Researchers know that text programs can be of great benefit to children's reading. Now new research shows that parental involvement in such programs can be rapidly increased with a simple adaptation: automatic registration combined with the possibility of a ban.
In recent years, more and more research shows that texting has become an effective, affordable, and measurable strategy for engaging parents in children's learning. Some studies offer text message intervention with advice for parents on how to support a child's development, which can lead to children's learning up to 2-3 months ago.
However, getting parents to sign up for helpful programs can be challenging. With this in mind, researchers have developed a study to test strategies to increase participation in programs.
In the study, researchers from Duke, New York University and Brooklyn College compared different admissions options for a "Talk to a Child" early reading text program. The 26-week text course is designed to promote early language development in children from birth to 3 years of age.
The researchers studied 405 mothers receiving home newborn services as part of a free program in New York City. Using a randomized controlled trial, the researchers examined whether a change in record selection option affected refusal to purchase and complete an early literacy program. The participants are mostly poor and of different races and nationalities.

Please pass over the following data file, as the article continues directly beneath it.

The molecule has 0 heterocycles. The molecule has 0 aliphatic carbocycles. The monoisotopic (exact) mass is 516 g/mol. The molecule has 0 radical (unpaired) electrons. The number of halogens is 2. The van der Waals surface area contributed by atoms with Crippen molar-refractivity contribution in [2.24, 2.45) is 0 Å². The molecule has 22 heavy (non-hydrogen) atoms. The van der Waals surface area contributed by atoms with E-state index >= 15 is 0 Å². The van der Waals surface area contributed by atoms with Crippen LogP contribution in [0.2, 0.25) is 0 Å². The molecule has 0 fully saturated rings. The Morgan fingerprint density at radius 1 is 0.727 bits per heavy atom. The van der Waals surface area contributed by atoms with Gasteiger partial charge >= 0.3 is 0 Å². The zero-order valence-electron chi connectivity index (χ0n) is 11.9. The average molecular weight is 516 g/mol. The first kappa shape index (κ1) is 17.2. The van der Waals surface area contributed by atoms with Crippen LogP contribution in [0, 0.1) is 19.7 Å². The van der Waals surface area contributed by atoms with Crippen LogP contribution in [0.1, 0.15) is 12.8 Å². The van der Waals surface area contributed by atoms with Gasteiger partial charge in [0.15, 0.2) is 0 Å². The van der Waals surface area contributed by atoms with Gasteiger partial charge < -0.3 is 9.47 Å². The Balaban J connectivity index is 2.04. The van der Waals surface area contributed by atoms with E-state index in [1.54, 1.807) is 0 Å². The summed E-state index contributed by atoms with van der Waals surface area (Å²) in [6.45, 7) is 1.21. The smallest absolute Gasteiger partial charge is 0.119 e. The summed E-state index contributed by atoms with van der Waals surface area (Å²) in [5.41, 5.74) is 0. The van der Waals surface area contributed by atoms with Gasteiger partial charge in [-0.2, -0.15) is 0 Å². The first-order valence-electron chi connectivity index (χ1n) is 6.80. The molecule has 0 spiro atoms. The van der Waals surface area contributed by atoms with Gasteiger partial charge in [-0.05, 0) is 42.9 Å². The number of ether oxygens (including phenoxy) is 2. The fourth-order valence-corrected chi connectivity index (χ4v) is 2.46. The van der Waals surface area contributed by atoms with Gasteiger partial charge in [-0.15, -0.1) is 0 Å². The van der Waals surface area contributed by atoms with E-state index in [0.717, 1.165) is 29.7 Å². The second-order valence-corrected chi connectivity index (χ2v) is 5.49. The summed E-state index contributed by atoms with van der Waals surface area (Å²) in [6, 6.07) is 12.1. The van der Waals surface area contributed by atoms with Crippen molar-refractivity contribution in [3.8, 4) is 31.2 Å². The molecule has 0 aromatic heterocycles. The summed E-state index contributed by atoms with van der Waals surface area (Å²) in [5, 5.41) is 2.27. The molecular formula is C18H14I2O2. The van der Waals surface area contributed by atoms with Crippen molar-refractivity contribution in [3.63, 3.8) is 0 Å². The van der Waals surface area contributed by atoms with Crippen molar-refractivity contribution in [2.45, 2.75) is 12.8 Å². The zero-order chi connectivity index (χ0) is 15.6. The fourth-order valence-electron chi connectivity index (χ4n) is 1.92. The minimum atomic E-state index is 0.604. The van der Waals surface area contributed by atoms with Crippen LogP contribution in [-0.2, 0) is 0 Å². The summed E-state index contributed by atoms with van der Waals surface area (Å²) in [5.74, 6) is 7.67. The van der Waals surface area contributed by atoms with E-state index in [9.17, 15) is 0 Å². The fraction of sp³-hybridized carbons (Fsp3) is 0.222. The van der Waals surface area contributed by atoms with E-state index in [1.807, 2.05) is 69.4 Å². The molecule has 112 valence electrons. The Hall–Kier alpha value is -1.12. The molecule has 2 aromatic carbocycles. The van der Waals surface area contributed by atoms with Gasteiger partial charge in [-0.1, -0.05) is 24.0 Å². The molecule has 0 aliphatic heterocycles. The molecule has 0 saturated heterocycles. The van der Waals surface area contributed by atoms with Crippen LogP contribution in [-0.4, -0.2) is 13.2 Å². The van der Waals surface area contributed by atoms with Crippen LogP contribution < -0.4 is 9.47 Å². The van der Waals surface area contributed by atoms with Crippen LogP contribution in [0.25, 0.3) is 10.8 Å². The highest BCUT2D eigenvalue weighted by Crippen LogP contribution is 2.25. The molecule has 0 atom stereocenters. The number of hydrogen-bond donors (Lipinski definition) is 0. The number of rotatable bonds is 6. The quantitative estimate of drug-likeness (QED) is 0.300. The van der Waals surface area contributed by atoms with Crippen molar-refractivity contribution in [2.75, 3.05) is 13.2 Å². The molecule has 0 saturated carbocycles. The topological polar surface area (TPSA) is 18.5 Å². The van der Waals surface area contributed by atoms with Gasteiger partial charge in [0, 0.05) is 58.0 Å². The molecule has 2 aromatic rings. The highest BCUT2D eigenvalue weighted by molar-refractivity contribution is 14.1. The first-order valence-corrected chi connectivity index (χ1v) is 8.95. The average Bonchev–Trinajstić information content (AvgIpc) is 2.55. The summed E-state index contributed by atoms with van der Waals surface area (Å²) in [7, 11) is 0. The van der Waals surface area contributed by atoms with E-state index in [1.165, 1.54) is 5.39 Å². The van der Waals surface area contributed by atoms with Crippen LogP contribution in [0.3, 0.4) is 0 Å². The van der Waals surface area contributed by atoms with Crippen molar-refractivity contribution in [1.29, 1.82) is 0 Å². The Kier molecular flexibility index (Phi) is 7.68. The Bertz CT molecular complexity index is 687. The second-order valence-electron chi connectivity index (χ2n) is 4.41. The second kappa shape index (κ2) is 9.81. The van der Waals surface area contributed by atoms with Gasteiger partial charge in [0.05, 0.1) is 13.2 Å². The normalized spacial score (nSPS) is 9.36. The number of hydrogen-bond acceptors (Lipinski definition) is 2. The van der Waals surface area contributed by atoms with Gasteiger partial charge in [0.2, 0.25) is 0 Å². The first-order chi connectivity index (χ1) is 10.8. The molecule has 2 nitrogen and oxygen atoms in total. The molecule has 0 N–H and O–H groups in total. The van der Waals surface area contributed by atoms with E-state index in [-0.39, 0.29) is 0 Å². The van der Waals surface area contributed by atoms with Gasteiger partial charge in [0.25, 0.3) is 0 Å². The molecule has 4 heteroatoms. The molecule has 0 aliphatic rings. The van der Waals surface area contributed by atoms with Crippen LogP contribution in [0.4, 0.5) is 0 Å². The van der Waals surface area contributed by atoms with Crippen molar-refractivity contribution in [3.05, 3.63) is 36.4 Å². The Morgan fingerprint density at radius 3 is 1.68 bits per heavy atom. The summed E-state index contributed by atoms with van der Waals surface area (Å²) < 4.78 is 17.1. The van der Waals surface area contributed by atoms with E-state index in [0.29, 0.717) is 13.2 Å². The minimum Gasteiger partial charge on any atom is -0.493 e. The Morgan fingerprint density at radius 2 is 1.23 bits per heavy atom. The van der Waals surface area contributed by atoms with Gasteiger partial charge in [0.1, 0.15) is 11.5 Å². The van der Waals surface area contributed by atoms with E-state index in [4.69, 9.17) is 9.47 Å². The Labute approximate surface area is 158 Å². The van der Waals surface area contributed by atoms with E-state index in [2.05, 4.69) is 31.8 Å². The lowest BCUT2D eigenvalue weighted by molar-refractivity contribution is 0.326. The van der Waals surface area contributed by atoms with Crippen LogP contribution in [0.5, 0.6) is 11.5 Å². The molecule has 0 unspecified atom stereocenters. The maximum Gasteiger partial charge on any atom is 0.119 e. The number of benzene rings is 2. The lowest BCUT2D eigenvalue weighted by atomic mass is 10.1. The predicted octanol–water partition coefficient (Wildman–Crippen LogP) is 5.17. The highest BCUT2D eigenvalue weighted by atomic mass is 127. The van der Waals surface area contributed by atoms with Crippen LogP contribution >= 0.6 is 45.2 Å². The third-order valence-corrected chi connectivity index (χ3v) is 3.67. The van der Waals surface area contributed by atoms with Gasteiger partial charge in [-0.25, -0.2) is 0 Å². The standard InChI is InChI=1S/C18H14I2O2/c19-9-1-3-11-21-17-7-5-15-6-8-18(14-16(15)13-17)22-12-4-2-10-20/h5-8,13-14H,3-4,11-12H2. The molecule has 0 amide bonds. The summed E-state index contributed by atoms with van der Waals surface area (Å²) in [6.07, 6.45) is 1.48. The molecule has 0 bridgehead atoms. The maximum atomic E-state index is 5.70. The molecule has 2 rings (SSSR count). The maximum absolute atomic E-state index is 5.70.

Results show that with automatic enrollment, 88.7 percent of study participants stayed in the program for the 26 weeks. In contrast, only 1 percent of mothers in the control group who learned about the program through regular brochures voluntarily participated in the program. The findings suggest that parents' desire to participate in the program may be high, but their ability to follow it is difficult, the researchers note.
During the COVID-19 pandemic, these programs and other digital strategies to reach parents could be particularly helpful, the researchers said.
"A lot of time is spent developing effective and relevant content for these programs and enough time is spent figuring out how to facilitate parental involvement," said Lisa A. Genetian, lead author of the study and a Pritzker associate professor of policy research at initial stage. Duke Sanford School of Public Policy. "It's important that parents are able to participate in programs, especially those that are available globally and for free, and we learned from this study that automatic registration reduces the burden on parents. And it can have huge benefits in ways that don't get
The study was one of the first to show that automatic registration is a promising strategy to increase participation in languages and curricula at an early stage.
The study also showed a decision to stay on the program or forgo consistency across different subgroups. For example, it does not matter when it comes to the first birth or when others received government benefits. These characteristics are sometimes called obstacles to program participation.
"Acceptable methods are used freely in many aspects of our lives, from organ donation to retirement decisions, and they work with caution," Genetian says. "Why don't we make life easier for parents and apply the same approach to automatic registration with the option to opt out?"
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